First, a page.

Henry VI Part 3 by William Shakespeare

I wish I could finish off my series of posts on Henry VI with as much enthusiasm as I had for the second play, but 3 Henry VI (written 1595) was simply not as enjoyable as 2 Henry VI was.

In the first place, 3 Henry VI is simply violent from the first scene, when Richard Duke of Gloucester enters with the Duke of Somerset’s head and York and Montague compare bloody swords. The play also has lots of betrayal: no one can trust each other, and promises are broken from one scene to the next. “An oath is of no moment,” says Richard Duke of Gloucester in Act 1, scene 2. The leaders themselves are unsure who they want to follow and they frequently change loyalties from one king to the other. It should be noted that the cast of characters includes King Henry VI and King Edward IV. Obviously, there is a bit of confusion as to who is actually ruling England during the years portrayed in this play.

But by focusing on the fragility of power, Shakespeare manages to poignantly touch on the pointlessness of greed and power. Although I disliked King Henry VI in the previous two plays, in this play, his steadfastness is the most enjoyable aspect. He remarks on his life and the pointlessness of war, and the scenes in which he does so are the most memorable of the play. So, while the play does for the majority of the moving action illustrated the ultimate chaos that comes from power and greed, it also draws the other parallel in its quieter, more subtle scenes: the pointlessness of war, the danger with leadership being an inherited calling, and the tragedies associated with betrayal.

King Henry’s soliloquy was the most moving part of the play for me. Although it appears before the climax of the play (in which King Edward IV becomes king and alienates Warwick and Clarence), it seems to me to be a mini-climax for the reader (or audience).  I feel the need to quote it here:

This battle fares like to the morning’s war,
When dying clouds contend with growing light,
What time the shepherd, blowing of his nails,
Can neither call it perfect day nor night.
Now sways it this way, like a mighty sea
Forc’d by the tide to combat with the wind;
Now sways it that way, like the selfsame sea
Forc’d to retire by fury of the wind.
Sometime the flood prevails, and then the wind,
Now one the better, then another best,
Both tugging to be victors, breast to breast,
Yet neither conqueror nor conquered;
So is the equal poise of this fell war. (II.v.1-13)

This analogy of the sea seems so appropriate, given that in Act V, scene 4, Queen Margaret compares the Lancastrian leaders to a crew of a ship (which of course will shortly thereafter be “wrecked” by the Yorkist armies).

But King Henry has it right. The pointlessness of the changing winds of war are only emphasized further by the two soldiers who approach with dead bodies: one is a son who has killed his father; the other is a father who has killed his only son. As King Henry sits in his hidden place of rest, he sees these two mourning soldiers and wishes the war would simply end: “Wither one rose, and let the other flourish!” (II.v.101). He no longer cares who wins. To me, this was truly heroic. King Henry VI no longer seemed weak in my eyes: he cared for the people as none of the other competing leaders did.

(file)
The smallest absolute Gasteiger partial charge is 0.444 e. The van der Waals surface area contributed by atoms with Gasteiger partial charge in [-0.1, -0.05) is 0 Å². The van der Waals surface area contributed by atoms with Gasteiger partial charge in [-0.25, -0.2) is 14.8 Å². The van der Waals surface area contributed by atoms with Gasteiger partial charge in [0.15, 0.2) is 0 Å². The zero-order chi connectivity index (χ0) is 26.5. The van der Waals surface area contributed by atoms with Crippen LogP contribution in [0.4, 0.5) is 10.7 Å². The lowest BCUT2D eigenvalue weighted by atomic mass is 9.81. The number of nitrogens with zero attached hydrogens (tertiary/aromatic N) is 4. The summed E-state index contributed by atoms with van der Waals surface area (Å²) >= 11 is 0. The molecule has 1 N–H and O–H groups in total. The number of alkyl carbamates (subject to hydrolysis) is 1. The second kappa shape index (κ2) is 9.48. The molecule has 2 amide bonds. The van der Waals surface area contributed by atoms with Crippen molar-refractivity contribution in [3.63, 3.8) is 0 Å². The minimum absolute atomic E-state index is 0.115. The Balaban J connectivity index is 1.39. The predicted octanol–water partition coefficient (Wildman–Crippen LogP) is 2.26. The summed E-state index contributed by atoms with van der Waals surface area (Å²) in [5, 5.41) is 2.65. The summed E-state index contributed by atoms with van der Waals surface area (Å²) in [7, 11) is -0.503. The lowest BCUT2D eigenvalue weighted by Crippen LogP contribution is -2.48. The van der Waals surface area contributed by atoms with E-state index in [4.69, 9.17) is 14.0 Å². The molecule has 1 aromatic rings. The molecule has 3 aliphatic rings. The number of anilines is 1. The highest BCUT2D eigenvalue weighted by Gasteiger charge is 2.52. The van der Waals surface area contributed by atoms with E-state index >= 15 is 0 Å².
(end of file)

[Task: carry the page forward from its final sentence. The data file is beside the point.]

There is more in the play, but King Henry’s scene was the point that I enjoyed most. The violence, the pointlessness, and the changeableness of the people all depressed me. But at least King Henry VI leaves the play as a hero. “…Die, prophet, in thy speech./ For this amongst the rest, was I ordained,” says Richard. “Ay, and for much more slaughter after this. / O God forgive my sins, and pardon thee!” says King Henry VI as he dies. (V.vi.57-60)

I finished 3 Henry VI wishing I had time to reread Richard III, because it left off just as Richard III would be beginning1. I am glad I read Richard III last year: it was superior to these three plays in character development, the developing tragedy and plot, and writing. But I’m also glad I revisited the York and Lancaster families in the Henry VI plays this year. I feel I have a wonderful understanding (albeit from the fictional/Shakespearean perspective) of the War of the Roses. It’s fascinating to see it portrayed in all the drama, and it certainly has convinced me of the pointlessness of war and inherited leadership!

Another post for Allie’s Shakespeare Month.

  1. 3 Henry VI ends with Henry’s death; Richard III begins with the Lancastrians carrying Henry VI’s body on a bier.

About the author 

Rebecca Reid

Rebecca Reid is a homeschooling, stay-at-home mother seeking to make the journey of life-long learning fun by reading lots of good books. Rebecca Reads provides reviews of children's literature she has enjoyed with her children; nonfiction that enhances understanding of educational philosophies, history and more; and classical literature that Rebecca enjoys reading.

  1. Wow, I’m really interested in reading more of your posts on Shakespeare – this was really insightful. I might give the king-title Shakespeare plays a try. I know next to nothing about the War of the Roses and I have Alison Weir’s book on the subject, but having it portrayed dramatically is completely different. Maybe when I get around to Weir’s history book, I’ll follow it up with the relevant Shakespearean plays.

    1. Tania (moshimoshinekobookreview) » well, I’m done with Shakespeare’s history plays for now at least! I’ll try to read more Shakespeare this year but I think I’m going to turn to the Comedies for my next Shakespeare play. BUT I will say the history plays are not all that intimidating. I was afraid of them at first but I’ve really enjoyed these four that I’ve read! I do hope you give them a try!

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